Clearly, the converse is true that

there is no proscription where the interest subsequently represented by the attorney is not in fact adverse to the particular interest in connection with which he was previously employed.

Annot., 52 A.L.R.2d 1243, 1246 (1954).

19. As we emphasized in our second opinion, `[t]he public interest requires that the validity of appellants' charges against the UMWA management of breach of its fiduciary responsibilities be determined in a context which is as free as possible from the appearance of any potential for conflict of interest in the representation of the union itself.'

147 U.S.App.D.C. at 197, 454 F.2d at 1040, quoting Yablonski v. UMW, 145 U.S.App.D. C. 252, 257, 448 F.2d 1175, 1180 (1971). See also Annot., supra note 18.

20. See Brennan v. UMW, 155 U.S.App.D.C. 24, 475 F.2d 1293 (1973), where this court gave recognition to the change in UMWA's leadership and the resulting realignment of the UMWA's interests with that of the plaintiffs. Id. at 27 n. 13, 475 F.2d at 1296 n. 13.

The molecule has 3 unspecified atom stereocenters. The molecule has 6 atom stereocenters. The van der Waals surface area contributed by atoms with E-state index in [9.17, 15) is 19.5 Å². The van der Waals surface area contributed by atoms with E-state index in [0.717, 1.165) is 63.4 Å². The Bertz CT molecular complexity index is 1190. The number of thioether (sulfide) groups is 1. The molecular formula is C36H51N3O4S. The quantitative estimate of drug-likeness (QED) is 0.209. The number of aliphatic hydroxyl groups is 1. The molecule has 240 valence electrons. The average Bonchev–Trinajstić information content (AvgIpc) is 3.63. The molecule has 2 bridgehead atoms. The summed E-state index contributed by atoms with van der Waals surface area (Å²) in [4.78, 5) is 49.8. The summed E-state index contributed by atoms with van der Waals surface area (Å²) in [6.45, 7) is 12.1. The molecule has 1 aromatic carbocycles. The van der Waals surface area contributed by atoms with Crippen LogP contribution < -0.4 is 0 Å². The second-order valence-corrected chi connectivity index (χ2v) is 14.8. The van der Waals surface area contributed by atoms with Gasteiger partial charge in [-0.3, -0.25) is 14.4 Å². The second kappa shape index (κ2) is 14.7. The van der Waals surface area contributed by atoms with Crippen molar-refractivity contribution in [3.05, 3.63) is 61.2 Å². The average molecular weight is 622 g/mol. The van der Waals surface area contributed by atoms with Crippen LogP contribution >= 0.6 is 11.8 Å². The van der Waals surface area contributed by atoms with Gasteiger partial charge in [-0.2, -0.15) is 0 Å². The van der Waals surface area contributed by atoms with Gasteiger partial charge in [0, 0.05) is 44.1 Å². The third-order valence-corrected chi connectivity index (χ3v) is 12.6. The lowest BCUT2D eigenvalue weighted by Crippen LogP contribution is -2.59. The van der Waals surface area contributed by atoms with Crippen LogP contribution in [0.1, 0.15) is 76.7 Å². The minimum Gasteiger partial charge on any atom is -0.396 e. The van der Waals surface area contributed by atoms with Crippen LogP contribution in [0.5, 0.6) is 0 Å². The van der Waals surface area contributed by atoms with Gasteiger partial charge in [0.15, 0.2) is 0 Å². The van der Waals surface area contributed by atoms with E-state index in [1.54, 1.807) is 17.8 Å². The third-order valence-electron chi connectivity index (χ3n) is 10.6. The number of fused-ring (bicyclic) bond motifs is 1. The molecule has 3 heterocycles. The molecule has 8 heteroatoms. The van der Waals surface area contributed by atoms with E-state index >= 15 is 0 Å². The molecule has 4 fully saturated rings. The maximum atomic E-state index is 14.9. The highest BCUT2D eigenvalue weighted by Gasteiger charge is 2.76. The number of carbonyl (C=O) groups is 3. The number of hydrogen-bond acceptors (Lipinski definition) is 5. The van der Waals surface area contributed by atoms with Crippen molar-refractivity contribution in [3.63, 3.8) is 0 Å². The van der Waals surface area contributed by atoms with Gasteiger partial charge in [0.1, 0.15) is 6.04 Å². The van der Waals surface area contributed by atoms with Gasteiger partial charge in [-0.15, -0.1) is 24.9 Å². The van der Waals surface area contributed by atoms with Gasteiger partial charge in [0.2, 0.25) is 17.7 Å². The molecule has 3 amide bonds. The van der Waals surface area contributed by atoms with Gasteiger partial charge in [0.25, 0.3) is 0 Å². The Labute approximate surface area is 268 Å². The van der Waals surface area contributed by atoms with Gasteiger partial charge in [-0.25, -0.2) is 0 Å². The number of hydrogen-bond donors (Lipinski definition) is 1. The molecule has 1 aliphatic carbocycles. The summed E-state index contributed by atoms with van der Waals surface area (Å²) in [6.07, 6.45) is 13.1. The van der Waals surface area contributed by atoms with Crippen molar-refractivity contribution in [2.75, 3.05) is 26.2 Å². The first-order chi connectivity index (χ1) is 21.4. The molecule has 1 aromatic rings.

21. As we illustrated in note 18 supra, the ABA Code of Professional Responsibility precludes counsel only from representing differing interests.
22. In Brennan v. UMW, 155 U.S.App.D.C. 24, 475 F.2d 1293 (1973), a situation similar to the instant case was presented. That case involved an action to terminate trusteeships imposed by the UMWA over certain of its districts. Trbovich and Patrick, appellants here, were intervenors in that action and were represented by the same attorneys who seek leave to appear in this case. After the elections which brought Trbovich and Patrick into the leadership of the UMWA, see note 9 supra, those attorneys moved for leave to appear on behalf of the UMWA in the appeal brought in that case. Though the issue was not decided because the motion was rendered moot by the action taken therein, we noted, "we presently see no reason under the circumstances to deny the motion . . ., the positions of the UMWA and the intervenors on this appeal now being identical. . . ." Id. 155 U.S.App.D.C. at 27 n. 13, 475 F.2d at 1296 n. 13.
23. See Calhoon v. Harvey, 379 U.S. 134, 140, 85 S.Ct. 292, 13 L.Ed.2d 190 (1964); International Bhd. of Teamsters v. Hoffa, 242 F.Supp. 246, 254 (D.D.C.1965).
24. As we concluded in Part II, we see no reason to question the sincerity of this assertion.
25. International Bhd. of Teamsters v. Hoffa, 242 F.Supp. 246, 254 (D.D.C.1965); accord Calhoon v. Harvey, 379 U.S. 134, 140, 85 S.Ct. 292, 13 L.Ed.2d 190 (1964).